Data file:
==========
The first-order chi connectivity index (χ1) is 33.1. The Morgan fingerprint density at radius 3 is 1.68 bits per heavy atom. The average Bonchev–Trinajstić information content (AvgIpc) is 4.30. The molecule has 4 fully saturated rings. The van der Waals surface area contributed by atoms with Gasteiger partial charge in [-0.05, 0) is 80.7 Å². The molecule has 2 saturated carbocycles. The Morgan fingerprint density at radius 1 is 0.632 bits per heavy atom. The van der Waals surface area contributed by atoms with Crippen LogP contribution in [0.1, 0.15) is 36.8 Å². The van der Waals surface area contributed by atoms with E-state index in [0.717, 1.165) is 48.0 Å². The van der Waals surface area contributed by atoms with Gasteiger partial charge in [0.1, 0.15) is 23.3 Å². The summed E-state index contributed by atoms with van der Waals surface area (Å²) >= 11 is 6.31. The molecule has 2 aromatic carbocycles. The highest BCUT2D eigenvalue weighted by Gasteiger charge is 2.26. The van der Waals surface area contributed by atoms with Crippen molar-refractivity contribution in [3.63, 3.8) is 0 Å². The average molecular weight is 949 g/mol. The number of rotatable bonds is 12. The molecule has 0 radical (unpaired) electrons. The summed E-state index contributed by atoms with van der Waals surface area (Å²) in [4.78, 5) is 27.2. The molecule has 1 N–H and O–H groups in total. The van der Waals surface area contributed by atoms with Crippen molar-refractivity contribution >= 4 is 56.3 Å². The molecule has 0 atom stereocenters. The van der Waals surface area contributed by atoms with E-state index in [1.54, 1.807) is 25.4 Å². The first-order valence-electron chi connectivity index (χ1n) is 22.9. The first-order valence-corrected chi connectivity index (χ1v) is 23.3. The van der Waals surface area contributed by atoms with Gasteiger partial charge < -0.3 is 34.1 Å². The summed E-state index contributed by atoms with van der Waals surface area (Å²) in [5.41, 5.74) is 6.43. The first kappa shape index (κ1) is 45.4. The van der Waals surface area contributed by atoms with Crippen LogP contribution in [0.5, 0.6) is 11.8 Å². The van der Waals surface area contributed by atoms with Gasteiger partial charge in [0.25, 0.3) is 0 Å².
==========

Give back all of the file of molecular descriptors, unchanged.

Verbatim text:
The first-order chi connectivity index (χ1) is 33.1. The Morgan fingerprint density at radius 3 is 1.68 bits per heavy atom. The average Bonchev–Trinajstić information content (AvgIpc) is 4.30. The molecule has 4 fully saturated rings. The van der Waals surface area contributed by atoms with Gasteiger partial charge in [-0.05, 0) is 80.7 Å². The molecule has 2 saturated carbocycles. The Morgan fingerprint density at radius 1 is 0.632 bits per heavy atom. The van der Waals surface area contributed by atoms with Crippen LogP contribution in [0.1, 0.15) is 36.8 Å². The van der Waals surface area contributed by atoms with E-state index in [0.717, 1.165) is 48.0 Å². The van der Waals surface area contributed by atoms with Gasteiger partial charge in [0.1, 0.15) is 23.3 Å². The summed E-state index contributed by atoms with van der Waals surface area (Å²) >= 11 is 6.31. The molecule has 2 aromatic carbocycles. The highest BCUT2D eigenvalue weighted by Gasteiger charge is 2.26. The van der Waals surface area contributed by atoms with Crippen molar-refractivity contribution in [3.63, 3.8) is 0 Å². The average molecular weight is 949 g/mol. The number of rotatable bonds is 12. The molecule has 0 radical (unpaired) electrons. The summed E-state index contributed by atoms with van der Waals surface area (Å²) in [4.78, 5) is 27.2. The molecule has 1 N–H and O–H groups in total. The van der Waals surface area contributed by atoms with Crippen molar-refractivity contribution >= 4 is 56.3 Å². The molecule has 0 atom stereocenters. The van der Waals surface area contributed by atoms with E-state index in [1.54, 1.807) is 25.4 Å². The first-order valence-electron chi connectivity index (χ1n) is 22.9. The first-order valence-corrected chi connectivity index (χ1v) is 23.3. The van der Waals surface area contributed by atoms with Gasteiger partial charge < -0.3 is 34.1 Å². The summed E-state index contributed by atoms with van der Waals surface area (Å²) in [5.41, 5.74) is 6.43. The first kappa shape index (κ1) is 45.4. The van der Waals surface area contributed by atoms with Crippen LogP contribution in [0.5, 0.6) is 11.8 Å². The van der Waals surface area contributed by atoms with Gasteiger partial charge in [0.25, 0.3) is 0 Å².